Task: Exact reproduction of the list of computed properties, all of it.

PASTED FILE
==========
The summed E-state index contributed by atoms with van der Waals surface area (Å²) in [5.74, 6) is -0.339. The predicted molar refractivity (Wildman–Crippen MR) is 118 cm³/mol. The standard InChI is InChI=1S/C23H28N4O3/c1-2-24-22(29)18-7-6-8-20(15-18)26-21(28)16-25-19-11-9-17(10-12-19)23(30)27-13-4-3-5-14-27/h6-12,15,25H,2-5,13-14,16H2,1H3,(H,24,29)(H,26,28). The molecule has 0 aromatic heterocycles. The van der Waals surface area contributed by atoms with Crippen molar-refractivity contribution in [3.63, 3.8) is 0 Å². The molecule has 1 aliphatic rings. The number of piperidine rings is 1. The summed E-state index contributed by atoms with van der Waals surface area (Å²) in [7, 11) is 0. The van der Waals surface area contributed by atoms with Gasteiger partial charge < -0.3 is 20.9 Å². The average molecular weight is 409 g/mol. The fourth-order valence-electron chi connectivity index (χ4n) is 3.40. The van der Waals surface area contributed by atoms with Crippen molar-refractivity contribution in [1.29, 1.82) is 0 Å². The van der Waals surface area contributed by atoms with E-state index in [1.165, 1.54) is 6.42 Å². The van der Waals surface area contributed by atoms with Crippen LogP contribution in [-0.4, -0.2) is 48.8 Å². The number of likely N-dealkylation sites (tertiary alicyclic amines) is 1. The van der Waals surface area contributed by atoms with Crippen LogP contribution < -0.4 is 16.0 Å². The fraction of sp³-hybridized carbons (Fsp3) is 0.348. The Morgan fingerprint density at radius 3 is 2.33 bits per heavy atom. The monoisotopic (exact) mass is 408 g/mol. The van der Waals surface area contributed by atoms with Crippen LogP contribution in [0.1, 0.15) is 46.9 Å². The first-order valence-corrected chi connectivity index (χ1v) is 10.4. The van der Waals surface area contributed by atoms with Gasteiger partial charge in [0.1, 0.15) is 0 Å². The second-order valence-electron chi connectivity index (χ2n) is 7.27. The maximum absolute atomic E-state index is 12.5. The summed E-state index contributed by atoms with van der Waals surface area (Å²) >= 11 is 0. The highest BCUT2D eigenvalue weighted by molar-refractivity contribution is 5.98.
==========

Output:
The summed E-state index contributed by atoms with van der Waals surface area (Å²) in [5.74, 6) is -0.339. The predicted molar refractivity (Wildman–Crippen MR) is 118 cm³/mol. The standard InChI is InChI=1S/C23H28N4O3/c1-2-24-22(29)18-7-6-8-20(15-18)26-21(28)16-25-19-11-9-17(10-12-19)23(30)27-13-4-3-5-14-27/h6-12,15,25H,2-5,13-14,16H2,1H3,(H,24,29)(H,26,28). The molecule has 0 aromatic heterocycles. The van der Waals surface area contributed by atoms with Crippen molar-refractivity contribution in [3.63, 3.8) is 0 Å². The molecule has 1 aliphatic rings. The number of piperidine rings is 1. The summed E-state index contributed by atoms with van der Waals surface area (Å²) in [7, 11) is 0. The van der Waals surface area contributed by atoms with Gasteiger partial charge < -0.3 is 20.9 Å². The average molecular weight is 409 g/mol. The fourth-order valence-electron chi connectivity index (χ4n) is 3.40. The van der Waals surface area contributed by atoms with Crippen molar-refractivity contribution in [1.29, 1.82) is 0 Å². The van der Waals surface area contributed by atoms with E-state index in [1.165, 1.54) is 6.42 Å². The van der Waals surface area contributed by atoms with Crippen LogP contribution in [-0.4, -0.2) is 48.8 Å². The number of likely N-dealkylation sites (tertiary alicyclic amines) is 1. The van der Waals surface area contributed by atoms with Crippen LogP contribution < -0.4 is 16.0 Å². The fraction of sp³-hybridized carbons (Fsp3) is 0.348. The Morgan fingerprint density at radius 3 is 2.33 bits per heavy atom. The monoisotopic (exact) mass is 408 g/mol. The van der Waals surface area contributed by atoms with Crippen LogP contribution in [0.1, 0.15) is 46.9 Å². The first-order valence-corrected chi connectivity index (χ1v) is 10.4. The van der Waals surface area contributed by atoms with Gasteiger partial charge in [0.1, 0.15) is 0 Å². The second-order valence-electron chi connectivity index (χ2n) is 7.27. The maximum absolute atomic E-state index is 12.5. The summed E-state index contributed by atoms with van der Waals surface area (Å²) >= 11 is 0. The highest BCUT2D eigenvalue weighted by molar-refractivity contribution is 5.98.